I can almost always pick them out from the normal customers before they ever walk through the door: sales people. (Inject a little venom here.) They almost always come in pairs, dressed in business suits that have seen a little too much wear, carrying fancy, embossed folders of useless information that will likely go in the trash as soon as they leave. If at all possible, I try to disappear before they even know I’m there. If not, I foist them on my poor mother. She handles confrontation and can say “no” while maintaining eye contact much better than I can. I can only function as an extrovert so long before my true introvert self shuts me down.
But I can’t very well disappear when I answer the phone, and there’s a telemarketer on the other end.
Maybe you’re wondering why this is even a problem for me. The truth is that I’m more of a kids-come-with-me mom than a work-at-home mom because my parents and I run our family business (photo finishing, in case you wanted to know). My responsibilities are mostly on the bookkeeping end, but I am in the office often enough to deal with the scary stuff – you know, interacting with perfect strangers. It was this having to talk to people aspect that made me swear I would never work there, but when the whole becoming a bestselling novelist in the solitude of my own home thing didn’t work out as planned, I had to work somewhere. At least I like the other people I work with.
Over time, I’ve built a friendly facade that’s tough to break, but the sales people always manage to crack it. This week, the call came from a very prominent Internet browser listing service. A woman with a very heavy foreign accent told me she just wanted to verify our address. Since some of our customers have complained that our old address is still showing up on Internet searches, I thought it best to update our free listing. I should have just hung up like I usually do because I had to talk to a marketing specialist to complete the change of address. I told Foreign Accent Lady that I would absolutely not spend any money – “marketing specialist” did not sit well with me, and for good reason – but she assured me it would only take two or three seconds of my time, and I would be done.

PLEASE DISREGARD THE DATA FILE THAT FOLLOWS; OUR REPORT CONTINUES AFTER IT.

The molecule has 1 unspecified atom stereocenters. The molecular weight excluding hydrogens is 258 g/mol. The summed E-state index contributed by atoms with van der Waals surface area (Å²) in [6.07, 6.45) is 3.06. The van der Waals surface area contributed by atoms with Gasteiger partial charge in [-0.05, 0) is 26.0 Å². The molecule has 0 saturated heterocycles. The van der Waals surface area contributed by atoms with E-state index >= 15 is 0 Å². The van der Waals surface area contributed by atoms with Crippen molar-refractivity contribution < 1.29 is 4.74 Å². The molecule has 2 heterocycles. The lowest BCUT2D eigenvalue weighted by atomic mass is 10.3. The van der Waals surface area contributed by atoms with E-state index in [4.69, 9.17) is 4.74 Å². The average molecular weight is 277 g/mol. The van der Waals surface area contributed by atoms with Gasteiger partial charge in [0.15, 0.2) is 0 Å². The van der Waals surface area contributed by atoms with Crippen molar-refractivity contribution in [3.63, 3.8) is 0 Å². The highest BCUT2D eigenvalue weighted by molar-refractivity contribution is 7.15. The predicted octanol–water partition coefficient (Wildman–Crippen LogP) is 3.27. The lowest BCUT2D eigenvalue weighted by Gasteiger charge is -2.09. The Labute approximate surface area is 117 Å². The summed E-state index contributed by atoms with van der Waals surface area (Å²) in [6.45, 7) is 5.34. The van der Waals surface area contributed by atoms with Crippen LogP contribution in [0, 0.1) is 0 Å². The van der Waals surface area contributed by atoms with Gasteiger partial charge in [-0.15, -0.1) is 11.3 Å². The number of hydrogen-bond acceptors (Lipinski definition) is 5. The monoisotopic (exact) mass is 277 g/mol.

I don’t even remember if the marketing specialist guy verified the new address, but I do vividly recall the rest of the twenty minutes or so, during which I tried to decline his services as kindly as possible. He started by checking how our website fares in local searches, but after its keyword search performance came up sub-par, he got his first bit of ammunition: we obviously don’t know how to get our website to show up in keyword searches, and he’s the only person who could possibly help get our website to the front page of any search in our area.
I bit my tongue, thinking: why didn’t I write the copy for the website? Much of it is over a decade old or cobbled together because we’re a tiny operation and spread too thin to give it the attention it’s due. Part of me wondered what the guy would say if I explained that I knew how to improve the website, but I was eager to get off the phone and didn’t feel like hearing him insult my skills.
Instead, I tried to explain that we get most of our new business by word-of-mouth and that, despite the apparently dismal results, plenty of people do come to us after finding us online. I told him that we’re a niche market and can’t compete with the places that come up first in searches: Target and Sam’s and Wal-Mart, among others. Our prices are higher, and for a good reason: we provide higher quality work. Well, but if more people in our area saw us pop up on the front page of their Internet searches, the marketing guy reasoned, they would call us, and higher call volume means a higher number of paying customers, right? Theoretically, yes, Mr. Marketing Specialist. Unfortunately, our business does not operate in a theoretical world.